yet another health insurance terror question
November 18, 2016 1:45 PM   Subscribe

when should i try to sign up for an ACA health plan?

i currently have COBRA coverage from my last job that will run through 03/31/17. it is extremely good health insurance, the best possible tier offered by that company. it is expensive but tbh the cost is negligible right now. i would like to keep this plan until its end in march of next year, but i'm concerned that if i don't sign up for ACA coverage before orange hitler's coronation, it might be made unavailable to me by that date.

i realize that by current law, i should have no problem signing up outside of the open registration period, but i am intensely paranoid and intensely stressed about this and i'm wondering if i shouldn't just give up the excellent plan early and sign up for a state plan during open registrations in december.

currently only 3 of my 10 doctors (yes, 10 doctors that i see on a regular basis, welcome to my fun and exciting life) take any ACA plans at all, so i will either have one month or 4 months to find replacements.

what do i do help
posted by poffin boffin to Health & Fitness (6 answers total) 1 user marked this as a favorite
All the pundits that I have read say that any change to Obamacare will not be effective for at least a year due to contracts that have already be signed, and probably not for at least two years. The one summary of possible republican "replacement" plans that I have read suggests they will offer cheaper, but crappier, insurance. However, I'd bet a bunch that Congress will still be arguing about what do come March.
posted by SemiSalt at 1:51 PM on November 18, 2016

Everything for 2017 seems to be locked in, which is good in terms of ACA plans not being cancelled. The change I think will be made first (according to things I've read/heard) will be to drop the requirement for purchasing a healthcare plan. Once that happens, insurance companies have less of a motivation to work with the govt and offer plans with terms that are helpful to people.
Most of what I've been reading says that the 2 things that people like even if they hate ACA are the extended coverage years for young adults under their parents plan and the inability to refuse people for preexisting conditions.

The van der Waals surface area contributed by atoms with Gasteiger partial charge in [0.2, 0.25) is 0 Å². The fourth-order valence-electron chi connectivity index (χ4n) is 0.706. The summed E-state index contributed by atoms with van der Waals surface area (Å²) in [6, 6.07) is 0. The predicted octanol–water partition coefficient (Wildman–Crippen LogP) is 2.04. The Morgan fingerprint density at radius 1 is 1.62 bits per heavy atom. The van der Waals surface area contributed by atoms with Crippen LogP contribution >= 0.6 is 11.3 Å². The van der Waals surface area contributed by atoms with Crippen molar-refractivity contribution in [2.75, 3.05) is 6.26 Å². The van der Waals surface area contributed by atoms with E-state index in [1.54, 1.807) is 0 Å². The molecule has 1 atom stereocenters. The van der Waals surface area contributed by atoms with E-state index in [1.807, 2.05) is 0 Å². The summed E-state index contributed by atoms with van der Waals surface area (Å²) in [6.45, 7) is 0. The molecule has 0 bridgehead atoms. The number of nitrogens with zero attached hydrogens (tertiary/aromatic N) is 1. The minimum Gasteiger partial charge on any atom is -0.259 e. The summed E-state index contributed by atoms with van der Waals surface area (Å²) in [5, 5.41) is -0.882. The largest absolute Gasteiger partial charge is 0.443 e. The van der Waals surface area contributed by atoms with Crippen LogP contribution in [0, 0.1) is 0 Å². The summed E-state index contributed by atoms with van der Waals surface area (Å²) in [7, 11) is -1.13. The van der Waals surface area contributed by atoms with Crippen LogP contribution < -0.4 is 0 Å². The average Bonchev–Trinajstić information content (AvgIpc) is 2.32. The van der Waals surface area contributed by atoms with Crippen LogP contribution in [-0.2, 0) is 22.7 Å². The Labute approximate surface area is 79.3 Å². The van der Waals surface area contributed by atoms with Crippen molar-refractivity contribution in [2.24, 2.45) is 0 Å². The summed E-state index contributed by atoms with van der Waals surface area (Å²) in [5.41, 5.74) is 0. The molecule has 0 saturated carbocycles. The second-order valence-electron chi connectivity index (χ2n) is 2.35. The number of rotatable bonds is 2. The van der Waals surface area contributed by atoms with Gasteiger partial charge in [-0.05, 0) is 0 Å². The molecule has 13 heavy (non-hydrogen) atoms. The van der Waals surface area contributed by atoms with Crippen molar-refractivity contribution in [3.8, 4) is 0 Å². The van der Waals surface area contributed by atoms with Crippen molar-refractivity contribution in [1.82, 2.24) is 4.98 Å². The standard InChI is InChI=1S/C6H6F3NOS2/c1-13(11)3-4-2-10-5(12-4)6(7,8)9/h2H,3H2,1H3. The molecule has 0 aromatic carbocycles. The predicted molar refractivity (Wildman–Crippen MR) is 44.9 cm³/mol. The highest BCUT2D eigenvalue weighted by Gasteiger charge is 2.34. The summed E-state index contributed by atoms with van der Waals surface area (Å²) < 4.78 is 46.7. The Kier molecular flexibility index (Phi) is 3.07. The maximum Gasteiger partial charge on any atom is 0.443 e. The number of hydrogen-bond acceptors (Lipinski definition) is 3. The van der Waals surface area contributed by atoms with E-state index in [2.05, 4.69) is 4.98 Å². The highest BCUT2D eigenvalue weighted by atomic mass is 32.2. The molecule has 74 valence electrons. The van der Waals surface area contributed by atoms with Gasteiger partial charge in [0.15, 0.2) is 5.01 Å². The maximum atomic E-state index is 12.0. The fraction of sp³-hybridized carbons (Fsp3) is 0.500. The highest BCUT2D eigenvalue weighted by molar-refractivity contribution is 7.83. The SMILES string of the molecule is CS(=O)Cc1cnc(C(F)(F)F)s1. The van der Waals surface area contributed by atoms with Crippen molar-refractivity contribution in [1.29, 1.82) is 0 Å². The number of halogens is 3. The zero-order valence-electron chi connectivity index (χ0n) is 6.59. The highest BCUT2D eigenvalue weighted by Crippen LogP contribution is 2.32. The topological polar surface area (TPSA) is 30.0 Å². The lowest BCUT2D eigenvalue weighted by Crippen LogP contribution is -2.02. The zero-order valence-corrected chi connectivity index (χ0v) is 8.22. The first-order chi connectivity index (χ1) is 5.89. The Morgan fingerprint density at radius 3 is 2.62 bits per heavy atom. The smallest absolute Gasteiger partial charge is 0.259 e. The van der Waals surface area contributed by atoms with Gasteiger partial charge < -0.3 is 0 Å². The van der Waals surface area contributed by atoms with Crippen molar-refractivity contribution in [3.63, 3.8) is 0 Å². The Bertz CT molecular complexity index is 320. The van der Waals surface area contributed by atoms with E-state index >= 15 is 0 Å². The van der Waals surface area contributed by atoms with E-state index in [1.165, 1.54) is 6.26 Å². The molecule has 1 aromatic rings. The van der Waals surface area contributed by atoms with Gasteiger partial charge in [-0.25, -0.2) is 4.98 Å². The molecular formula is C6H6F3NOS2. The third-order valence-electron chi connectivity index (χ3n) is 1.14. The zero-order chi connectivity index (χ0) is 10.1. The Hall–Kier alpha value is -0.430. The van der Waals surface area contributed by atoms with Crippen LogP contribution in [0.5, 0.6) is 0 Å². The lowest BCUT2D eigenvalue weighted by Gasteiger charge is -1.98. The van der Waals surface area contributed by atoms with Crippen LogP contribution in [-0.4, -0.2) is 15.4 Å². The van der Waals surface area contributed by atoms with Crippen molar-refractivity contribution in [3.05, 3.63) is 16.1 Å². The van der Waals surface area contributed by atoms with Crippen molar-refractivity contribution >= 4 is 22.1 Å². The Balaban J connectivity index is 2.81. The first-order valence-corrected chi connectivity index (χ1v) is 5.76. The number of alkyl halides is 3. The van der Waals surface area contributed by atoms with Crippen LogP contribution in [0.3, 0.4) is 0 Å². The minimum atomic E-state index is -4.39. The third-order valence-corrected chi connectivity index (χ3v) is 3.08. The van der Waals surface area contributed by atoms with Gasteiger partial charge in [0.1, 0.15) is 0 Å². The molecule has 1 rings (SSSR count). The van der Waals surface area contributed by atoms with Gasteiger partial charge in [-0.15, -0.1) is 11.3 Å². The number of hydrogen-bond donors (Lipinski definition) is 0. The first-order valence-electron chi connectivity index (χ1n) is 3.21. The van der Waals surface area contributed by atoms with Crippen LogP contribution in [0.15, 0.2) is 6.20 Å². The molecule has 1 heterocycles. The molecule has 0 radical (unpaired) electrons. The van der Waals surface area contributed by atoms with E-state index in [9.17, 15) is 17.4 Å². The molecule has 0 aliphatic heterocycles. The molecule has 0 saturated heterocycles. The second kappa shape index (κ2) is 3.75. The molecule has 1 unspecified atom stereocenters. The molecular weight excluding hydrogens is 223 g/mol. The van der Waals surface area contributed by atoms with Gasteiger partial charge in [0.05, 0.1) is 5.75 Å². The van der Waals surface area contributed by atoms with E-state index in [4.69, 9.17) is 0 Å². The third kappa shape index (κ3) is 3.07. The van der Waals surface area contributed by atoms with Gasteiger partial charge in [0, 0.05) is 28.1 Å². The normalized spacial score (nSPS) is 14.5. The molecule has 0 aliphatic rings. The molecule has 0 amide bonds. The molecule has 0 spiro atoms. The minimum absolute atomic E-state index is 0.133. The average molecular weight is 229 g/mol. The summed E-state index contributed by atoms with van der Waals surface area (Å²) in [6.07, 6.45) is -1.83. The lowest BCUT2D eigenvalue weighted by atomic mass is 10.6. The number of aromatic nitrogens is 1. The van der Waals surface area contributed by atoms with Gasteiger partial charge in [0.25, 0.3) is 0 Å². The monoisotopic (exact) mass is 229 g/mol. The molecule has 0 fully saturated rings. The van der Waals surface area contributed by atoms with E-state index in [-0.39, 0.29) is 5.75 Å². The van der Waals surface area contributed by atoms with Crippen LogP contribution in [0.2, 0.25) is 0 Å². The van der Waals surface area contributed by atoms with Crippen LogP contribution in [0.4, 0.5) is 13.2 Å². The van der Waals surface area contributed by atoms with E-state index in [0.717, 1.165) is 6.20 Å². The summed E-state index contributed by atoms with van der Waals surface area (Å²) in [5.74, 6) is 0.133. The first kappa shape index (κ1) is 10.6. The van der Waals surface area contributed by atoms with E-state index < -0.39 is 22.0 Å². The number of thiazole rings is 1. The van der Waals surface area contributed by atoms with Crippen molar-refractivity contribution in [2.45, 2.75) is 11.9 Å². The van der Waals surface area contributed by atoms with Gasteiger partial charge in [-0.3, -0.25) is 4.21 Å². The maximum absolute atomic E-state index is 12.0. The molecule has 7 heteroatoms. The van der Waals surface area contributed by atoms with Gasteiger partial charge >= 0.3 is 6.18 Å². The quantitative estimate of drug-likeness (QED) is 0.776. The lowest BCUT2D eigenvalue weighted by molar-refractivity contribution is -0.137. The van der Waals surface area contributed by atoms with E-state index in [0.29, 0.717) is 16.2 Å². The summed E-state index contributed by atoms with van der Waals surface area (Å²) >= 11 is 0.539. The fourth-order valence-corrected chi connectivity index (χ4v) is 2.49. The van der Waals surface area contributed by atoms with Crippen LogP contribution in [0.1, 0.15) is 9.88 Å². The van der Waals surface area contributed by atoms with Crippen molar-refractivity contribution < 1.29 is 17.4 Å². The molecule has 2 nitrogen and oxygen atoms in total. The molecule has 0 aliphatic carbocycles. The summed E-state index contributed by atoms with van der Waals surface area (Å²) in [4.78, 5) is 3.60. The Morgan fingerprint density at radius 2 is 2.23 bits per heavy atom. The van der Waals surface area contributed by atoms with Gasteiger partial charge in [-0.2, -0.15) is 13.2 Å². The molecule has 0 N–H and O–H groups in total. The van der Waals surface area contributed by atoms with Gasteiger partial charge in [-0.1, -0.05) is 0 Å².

In other words, you will most likely still be able to purchase a plan in 2017 and it will be the same as now in terms of the offerings. But as soon as Trump's changes go into action (2018 at the earliest), the plans themselves might get more expensive and cover less and also be optional. Since you do want to buy a plan, the plan you get in 2018 might be crappy.
Maybe you will have another employer insurance plan by then though?

It's scary but I think waiting til March is going to be ok for you.
posted by rmless at 1:57 PM on November 18, 2016

I agree; it is highly unlikely that any legislation of this magnitude would get through Congress in such a short time; and even most of the Republican plans for killing Obamacare call for the axe to come down in 2018 or later.

Stick with your current plan; take as much advantage of it as you can, too, because we honestly don't know what will happen beyond next year.
posted by tivalasvegas at 2:31 PM on November 18, 2016

yeah i'm currently scheduling exams that i technically don't need for another 3 years but why risk it, why not get the mammogram and the colonoscopy now while i still fucking can

thank u all for your assistance in maintaining my panic at a manageable level
posted by poffin boffin at 3:30 PM on November 18, 2016 [1 favorite]

Unless you are getting a subsidy, you don't need to use the ACA plans to get coverage. You can get individual plans through an insurance broker (or just by looking at the major players online). I did that, and got far better coverage than the ACA market plans offer.

Also, choosing a plan is very difficult, as I've recently discovered. I ended up making a rather complicated spreadsheet with graphs to identify which plan was actually the best (not the plan that covered the most, which is only one test). I ended up choosing a Bronze plan, which surprised me, as I'm super conservative when it comes to insurance. Having a broker who really understands the many complications is incredibly helpful.

(Love your description of DJT :)
posted by Capri at 5:13 PM on November 18, 2016

I don't know if this has changed with the ACA but I think it is still true that under COBRA, the insurance company has to offer you an individual plan at the end of your COBRA benefits. So if you are more concerned about pre-existing conditions than coverage, that might be an option - you should be to find someone at the current insurance company who can tell you how it works and which plans would be available at what cost.
posted by metahawk at 12:51 PM on November 19, 2016

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